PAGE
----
Exploring Undergraduate Students’ Understanding of Shari’ah Based Audit: Implications for the Future of Shari’ah Auditing Labor Market in Brunei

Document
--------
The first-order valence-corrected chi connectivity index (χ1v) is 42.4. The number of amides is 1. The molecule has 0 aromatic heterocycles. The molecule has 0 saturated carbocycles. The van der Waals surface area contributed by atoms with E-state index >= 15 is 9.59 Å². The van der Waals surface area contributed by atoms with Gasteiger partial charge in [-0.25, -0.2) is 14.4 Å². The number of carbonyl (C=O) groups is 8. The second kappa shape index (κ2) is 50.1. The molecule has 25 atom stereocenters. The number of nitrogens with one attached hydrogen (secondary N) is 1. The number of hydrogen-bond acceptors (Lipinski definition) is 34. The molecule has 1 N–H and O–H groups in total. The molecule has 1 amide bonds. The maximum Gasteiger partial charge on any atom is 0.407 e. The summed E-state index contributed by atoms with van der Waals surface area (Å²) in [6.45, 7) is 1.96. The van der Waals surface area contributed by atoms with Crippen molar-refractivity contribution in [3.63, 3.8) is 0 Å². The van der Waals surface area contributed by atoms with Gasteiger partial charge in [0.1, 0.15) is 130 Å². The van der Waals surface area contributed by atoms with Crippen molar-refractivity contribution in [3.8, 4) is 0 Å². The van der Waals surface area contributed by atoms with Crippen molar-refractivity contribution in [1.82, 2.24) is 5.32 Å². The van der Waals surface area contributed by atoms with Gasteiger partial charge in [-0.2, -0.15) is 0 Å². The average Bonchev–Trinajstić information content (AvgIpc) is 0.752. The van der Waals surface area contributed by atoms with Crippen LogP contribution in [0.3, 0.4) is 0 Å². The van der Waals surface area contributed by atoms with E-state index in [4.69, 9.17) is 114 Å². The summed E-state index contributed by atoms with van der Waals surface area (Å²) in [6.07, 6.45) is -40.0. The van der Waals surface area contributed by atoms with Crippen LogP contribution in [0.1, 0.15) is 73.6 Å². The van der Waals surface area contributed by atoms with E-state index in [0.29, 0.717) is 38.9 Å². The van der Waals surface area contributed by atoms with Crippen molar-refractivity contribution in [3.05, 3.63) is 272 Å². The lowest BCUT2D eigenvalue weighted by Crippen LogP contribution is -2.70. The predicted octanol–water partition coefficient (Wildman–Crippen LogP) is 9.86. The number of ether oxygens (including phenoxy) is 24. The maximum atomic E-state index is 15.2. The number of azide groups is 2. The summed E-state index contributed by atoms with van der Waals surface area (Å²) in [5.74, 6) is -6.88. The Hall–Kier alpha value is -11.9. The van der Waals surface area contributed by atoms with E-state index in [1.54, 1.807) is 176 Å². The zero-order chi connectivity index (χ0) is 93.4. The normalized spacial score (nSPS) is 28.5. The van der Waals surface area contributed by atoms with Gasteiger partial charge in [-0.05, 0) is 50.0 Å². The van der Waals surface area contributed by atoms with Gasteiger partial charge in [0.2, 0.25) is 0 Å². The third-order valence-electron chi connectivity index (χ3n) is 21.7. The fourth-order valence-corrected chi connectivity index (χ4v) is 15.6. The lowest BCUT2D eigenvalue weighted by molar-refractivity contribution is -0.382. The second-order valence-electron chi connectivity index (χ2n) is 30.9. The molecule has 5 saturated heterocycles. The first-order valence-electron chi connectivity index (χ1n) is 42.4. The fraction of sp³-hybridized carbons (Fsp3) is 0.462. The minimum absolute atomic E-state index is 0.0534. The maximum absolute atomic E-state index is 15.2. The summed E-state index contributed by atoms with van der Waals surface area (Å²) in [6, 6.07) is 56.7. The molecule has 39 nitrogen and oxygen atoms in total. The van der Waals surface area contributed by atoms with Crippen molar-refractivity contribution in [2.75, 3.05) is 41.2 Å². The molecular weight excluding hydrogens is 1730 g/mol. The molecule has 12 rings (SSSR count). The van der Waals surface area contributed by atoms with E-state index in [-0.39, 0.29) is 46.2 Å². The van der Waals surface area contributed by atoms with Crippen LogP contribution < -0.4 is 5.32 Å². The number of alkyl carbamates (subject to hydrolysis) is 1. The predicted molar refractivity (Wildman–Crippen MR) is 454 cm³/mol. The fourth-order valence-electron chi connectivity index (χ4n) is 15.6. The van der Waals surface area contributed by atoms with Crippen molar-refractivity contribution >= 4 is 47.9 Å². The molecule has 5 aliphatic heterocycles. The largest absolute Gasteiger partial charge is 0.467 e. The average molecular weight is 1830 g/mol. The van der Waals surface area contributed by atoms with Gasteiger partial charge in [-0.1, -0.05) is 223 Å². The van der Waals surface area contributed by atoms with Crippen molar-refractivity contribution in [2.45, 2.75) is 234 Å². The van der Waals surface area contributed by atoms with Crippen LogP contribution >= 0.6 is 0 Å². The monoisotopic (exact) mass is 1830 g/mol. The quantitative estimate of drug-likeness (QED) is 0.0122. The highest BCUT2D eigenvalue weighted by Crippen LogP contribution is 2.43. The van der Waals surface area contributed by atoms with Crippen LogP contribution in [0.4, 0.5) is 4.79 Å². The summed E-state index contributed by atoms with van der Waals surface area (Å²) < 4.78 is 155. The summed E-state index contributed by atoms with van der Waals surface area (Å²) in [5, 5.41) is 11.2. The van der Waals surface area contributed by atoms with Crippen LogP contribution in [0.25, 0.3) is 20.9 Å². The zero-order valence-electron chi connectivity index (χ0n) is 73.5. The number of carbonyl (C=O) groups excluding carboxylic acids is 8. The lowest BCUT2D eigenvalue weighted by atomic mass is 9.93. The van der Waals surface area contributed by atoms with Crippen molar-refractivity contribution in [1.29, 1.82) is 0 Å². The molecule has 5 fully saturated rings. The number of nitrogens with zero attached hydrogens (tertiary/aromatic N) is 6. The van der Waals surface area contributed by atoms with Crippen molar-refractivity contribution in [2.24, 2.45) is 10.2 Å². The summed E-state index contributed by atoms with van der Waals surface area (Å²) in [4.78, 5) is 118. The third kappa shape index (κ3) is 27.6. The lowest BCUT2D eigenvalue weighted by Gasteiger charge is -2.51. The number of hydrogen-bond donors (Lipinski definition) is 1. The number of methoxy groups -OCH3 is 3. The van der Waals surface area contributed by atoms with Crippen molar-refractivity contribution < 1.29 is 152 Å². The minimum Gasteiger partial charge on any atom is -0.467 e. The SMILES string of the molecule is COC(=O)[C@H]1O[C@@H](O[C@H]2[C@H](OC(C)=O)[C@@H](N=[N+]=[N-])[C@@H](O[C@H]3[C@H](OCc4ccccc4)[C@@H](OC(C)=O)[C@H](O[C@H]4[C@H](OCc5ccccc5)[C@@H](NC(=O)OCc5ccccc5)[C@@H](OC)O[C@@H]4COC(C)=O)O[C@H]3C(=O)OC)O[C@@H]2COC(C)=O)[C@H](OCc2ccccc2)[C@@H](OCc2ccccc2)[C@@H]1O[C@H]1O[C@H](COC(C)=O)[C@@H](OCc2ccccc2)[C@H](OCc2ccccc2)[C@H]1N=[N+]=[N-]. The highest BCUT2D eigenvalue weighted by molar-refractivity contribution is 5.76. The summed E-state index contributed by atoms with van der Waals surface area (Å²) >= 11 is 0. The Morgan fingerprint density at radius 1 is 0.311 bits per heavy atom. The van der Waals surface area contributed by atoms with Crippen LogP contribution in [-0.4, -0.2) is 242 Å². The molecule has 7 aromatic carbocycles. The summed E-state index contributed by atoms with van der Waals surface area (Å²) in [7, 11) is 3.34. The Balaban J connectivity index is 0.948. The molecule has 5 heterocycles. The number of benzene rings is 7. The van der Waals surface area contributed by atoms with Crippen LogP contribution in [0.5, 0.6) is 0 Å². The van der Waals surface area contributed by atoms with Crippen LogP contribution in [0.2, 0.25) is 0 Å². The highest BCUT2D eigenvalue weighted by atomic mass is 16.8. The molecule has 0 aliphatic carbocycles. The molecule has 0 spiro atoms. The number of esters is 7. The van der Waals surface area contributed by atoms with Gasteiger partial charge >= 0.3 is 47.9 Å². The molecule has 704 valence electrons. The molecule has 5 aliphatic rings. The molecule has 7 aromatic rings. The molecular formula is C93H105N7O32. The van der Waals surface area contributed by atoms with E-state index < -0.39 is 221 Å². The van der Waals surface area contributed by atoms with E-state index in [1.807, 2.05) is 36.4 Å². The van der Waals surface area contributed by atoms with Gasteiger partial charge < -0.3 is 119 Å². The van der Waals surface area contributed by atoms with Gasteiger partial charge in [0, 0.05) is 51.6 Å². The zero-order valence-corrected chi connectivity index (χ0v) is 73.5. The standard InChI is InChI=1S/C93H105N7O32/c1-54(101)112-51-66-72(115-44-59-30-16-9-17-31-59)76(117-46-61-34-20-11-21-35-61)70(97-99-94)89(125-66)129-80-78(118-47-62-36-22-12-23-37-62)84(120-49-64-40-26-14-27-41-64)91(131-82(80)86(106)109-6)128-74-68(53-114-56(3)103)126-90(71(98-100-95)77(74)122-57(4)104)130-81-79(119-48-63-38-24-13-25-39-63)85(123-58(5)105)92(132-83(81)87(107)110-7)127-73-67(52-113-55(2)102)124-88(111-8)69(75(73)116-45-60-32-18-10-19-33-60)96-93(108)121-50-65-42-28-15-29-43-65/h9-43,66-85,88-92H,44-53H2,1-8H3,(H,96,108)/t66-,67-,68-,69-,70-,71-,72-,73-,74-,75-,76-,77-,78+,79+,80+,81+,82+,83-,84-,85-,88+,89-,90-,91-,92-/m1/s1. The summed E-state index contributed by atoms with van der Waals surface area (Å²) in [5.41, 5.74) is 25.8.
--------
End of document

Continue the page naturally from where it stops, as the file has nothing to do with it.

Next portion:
The worldwide Islamic finance industry had grown remarkably in the past decades, primarily propelled by the strong demand for shari’ah (Islamic Law) compliant banking products by Muslims and non-Muslims alike. Behind the façade of such outstanding industry’s development, there remain unresolved critical governance issues warranting for immediate attention by industry stakeholders. Besides the presence of significant variations with regards to the scope and framework for shari’ah audit in the currently available shari’ah governance policy standards, another imperative issue surrounds the relatively small pool of knowledgeable and competent shari’ah auditors (vis-à-vis conventional auditors) to perform shari’ah auditing of Islamic financial transactions and hence, the institutions. Arguably, these pose a significant threat to the coordinated development of this religiously rooted industry. The study’s conjecture is that education holds the key to resolve the issue. Accordingly, it undertakes a preliminary survey on Bruneian undergraduate students in the field of accounting, business and shari'ah related, majority of whom are expected to be part of Brunei’s future shari’ah auditing labor market. The study finds that students’ understanding of shari’ah auditing is arguably "rudimentary" in nature. While the characteristics and knowledge expected of shari’ah auditor are well understood, the students are however unsure of the primary objective for shari’ah auditing. These highlight the practical imperative for the Brunei government to consider a holistic revamp of its education strategies in meeting future market demands for qualified and well trained shari’ah auditors.
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